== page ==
Protests in the majority Kurdish regions of western Iran continued this week, with merchants going on strike to highlight the financial losses they’ve suffered since Iran closed the border with Iraqi Kurdistan last year, effectively blocking trade among Kurds from the neighboring countries.
There were no goods for sale in the bazaars in the cities of Baneh, Javanrood, Marivan, and Saqqez April 17, as merchants instead placed empty table cloths on the ground to symbolize their starvation as a result of the border closing.
Iran’s Kurdish merchants have long relied on “koolbars,” porters who carry huge packs of goods on their backs and cross the boarder on foot to supply them with goods not widely available in Iran, like alcohol, foreign clothing, and other consumer goods. Iran has quite strict and complicated import laws, one factor that fuels smuggling.
Villagers on the border have been engaged in this type of smuggling for years, and though illegal, it has propped up the economy of Iran’s Kurdish regions. In mid-2016 Iranian authorities announced they would issue special licenses to allow the koolbars to cross the border on foot legally, but in October 2017 Iran instead closed the border entirely, reportedly on the request of Baghdad. Kurdish rights groups say the border was closed in order to isolate and weaken Iraqi Kurds.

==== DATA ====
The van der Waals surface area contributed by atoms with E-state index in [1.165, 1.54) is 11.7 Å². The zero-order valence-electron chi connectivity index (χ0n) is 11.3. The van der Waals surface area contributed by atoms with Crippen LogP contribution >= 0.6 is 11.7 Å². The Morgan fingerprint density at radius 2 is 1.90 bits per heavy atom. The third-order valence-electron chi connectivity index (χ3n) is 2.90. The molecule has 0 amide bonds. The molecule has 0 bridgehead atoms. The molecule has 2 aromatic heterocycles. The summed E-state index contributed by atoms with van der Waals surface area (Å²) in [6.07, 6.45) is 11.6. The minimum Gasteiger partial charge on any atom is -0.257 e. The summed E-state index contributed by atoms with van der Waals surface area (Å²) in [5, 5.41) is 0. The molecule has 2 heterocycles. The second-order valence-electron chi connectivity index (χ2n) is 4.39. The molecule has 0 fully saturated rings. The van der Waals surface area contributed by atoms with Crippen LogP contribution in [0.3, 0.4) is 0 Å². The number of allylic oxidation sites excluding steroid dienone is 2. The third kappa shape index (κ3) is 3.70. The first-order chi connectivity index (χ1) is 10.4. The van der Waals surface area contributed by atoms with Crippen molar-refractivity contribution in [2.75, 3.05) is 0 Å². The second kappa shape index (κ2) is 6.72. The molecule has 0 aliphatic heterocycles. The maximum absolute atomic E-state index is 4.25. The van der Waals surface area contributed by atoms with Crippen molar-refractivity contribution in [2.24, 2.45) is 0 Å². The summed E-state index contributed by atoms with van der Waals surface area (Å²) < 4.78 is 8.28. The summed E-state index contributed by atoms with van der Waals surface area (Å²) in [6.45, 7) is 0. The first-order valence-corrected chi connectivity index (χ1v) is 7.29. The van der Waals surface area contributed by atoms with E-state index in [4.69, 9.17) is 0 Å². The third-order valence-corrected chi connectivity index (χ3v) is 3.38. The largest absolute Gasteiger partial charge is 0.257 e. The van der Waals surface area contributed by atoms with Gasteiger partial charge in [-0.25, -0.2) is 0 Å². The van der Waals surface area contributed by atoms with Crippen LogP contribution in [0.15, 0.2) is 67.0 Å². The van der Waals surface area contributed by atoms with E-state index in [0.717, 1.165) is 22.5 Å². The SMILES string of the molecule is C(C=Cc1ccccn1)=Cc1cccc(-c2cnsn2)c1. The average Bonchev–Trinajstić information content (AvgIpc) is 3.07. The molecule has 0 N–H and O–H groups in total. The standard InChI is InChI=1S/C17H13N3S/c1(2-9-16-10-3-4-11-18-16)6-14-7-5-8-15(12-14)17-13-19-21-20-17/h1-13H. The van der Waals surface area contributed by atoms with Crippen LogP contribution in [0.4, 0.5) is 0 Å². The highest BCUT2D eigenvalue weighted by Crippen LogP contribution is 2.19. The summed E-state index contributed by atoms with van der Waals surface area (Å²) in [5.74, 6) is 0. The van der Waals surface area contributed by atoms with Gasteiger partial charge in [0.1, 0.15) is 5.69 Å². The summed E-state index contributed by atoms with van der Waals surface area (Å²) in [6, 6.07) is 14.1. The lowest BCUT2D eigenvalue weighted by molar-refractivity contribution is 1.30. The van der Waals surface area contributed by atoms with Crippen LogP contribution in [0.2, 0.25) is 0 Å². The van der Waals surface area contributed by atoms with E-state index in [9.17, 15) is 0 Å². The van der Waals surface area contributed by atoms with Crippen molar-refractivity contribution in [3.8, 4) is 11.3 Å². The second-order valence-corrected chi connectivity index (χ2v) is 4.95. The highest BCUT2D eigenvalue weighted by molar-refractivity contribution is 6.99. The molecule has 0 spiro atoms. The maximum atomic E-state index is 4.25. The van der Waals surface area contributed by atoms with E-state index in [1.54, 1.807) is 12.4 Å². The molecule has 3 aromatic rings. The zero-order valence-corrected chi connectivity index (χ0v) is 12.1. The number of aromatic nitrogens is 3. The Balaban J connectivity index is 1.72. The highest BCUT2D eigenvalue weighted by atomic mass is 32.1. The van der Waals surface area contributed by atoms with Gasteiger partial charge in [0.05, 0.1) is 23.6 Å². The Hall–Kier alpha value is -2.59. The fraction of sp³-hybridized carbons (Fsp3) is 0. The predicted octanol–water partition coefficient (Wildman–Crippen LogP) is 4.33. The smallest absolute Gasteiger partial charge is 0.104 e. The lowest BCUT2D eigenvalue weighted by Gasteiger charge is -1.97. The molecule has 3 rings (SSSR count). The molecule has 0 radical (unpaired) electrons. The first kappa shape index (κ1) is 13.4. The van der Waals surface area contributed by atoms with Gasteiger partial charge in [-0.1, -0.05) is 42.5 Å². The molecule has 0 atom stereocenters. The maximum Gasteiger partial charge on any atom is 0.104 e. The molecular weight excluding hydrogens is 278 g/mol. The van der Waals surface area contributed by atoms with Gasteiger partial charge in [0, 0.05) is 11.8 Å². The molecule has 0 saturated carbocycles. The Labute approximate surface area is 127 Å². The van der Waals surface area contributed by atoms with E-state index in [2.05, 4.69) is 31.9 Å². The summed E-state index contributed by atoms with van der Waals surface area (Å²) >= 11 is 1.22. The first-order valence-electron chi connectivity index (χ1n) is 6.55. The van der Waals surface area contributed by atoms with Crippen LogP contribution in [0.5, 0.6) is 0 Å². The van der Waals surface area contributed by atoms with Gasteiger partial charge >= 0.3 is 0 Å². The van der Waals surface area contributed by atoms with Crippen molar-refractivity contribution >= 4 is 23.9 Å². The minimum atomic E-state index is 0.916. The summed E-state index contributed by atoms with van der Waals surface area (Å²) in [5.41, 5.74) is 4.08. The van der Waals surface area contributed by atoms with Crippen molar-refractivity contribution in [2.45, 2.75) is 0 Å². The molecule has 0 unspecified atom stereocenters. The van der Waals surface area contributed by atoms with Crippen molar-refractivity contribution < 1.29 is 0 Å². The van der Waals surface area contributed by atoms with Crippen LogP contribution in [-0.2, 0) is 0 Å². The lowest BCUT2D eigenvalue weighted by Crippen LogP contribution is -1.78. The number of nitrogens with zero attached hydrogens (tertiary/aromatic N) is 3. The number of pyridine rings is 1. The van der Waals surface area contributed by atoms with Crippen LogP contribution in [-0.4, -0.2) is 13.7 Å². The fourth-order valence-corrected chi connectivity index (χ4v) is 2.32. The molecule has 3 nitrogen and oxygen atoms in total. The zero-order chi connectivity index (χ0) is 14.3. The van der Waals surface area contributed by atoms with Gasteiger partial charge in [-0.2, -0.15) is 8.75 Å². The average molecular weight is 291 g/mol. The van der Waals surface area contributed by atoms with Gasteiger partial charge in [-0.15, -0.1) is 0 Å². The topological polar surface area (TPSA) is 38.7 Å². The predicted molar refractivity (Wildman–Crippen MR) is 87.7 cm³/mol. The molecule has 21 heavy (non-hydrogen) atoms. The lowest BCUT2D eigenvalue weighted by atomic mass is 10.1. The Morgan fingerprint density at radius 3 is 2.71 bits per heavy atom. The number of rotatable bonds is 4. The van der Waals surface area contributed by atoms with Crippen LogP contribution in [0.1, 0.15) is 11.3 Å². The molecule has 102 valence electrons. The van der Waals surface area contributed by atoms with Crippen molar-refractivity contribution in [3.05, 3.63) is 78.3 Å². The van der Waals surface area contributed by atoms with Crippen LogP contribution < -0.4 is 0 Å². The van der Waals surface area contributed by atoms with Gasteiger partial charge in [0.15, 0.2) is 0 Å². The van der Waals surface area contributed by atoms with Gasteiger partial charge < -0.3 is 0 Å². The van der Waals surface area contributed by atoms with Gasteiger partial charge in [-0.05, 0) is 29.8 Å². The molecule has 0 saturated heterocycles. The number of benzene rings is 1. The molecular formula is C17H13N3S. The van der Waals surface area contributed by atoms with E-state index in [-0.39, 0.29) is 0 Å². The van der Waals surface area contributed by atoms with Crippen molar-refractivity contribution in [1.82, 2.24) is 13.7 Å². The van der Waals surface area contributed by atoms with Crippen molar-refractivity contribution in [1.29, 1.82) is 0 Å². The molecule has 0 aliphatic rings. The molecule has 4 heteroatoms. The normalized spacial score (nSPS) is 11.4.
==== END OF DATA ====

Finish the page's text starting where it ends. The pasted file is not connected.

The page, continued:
“Closing down the borders used by koolbars has put pressure on the business of the shopkeepers who sold their imported goods,” pro-Kurdish rights website, Kordpa, cited a merchant as saying.
Meanwhile, Mohsen Biglari, an MP from the city of Baneh, has warned, “As there are no alternative jobs in the mainly Kurdish populated regions in western Iran, closing down the border has disrupted the koolbars' activity and imposed great losses on local shopkeepers.”
On December 16, 2017, the Islamic Republic’s Interior Minister, Abdolreza Rahmani Fazli, declared that koolbars’ activities would be banned, and fifteen border markets opened to serve the local merchants instead.
However, Fazli admitted at the time that the proposed solution “has social and security consequences.”
Baneh’s Deputy Governor for Political Affairs Nejad Shahidi said April 15 that “foreign elements” have had a pivotal role in encouraging local merchants and shopkeepers to strike and hold protest rallies.
“A new plan has been devised by the Islamic Republic’s Supreme National Security Council for organizing border exchange and transactions in four regions bordering Iran’s neighbors,” Shahidi said, adding, “We have set a nine-day deadline for the shopkeepers and merchants to import whatever they need.”
But he went on to caution, “Military and police forces are present to contain protests in the streets and in front of the governor’s office.”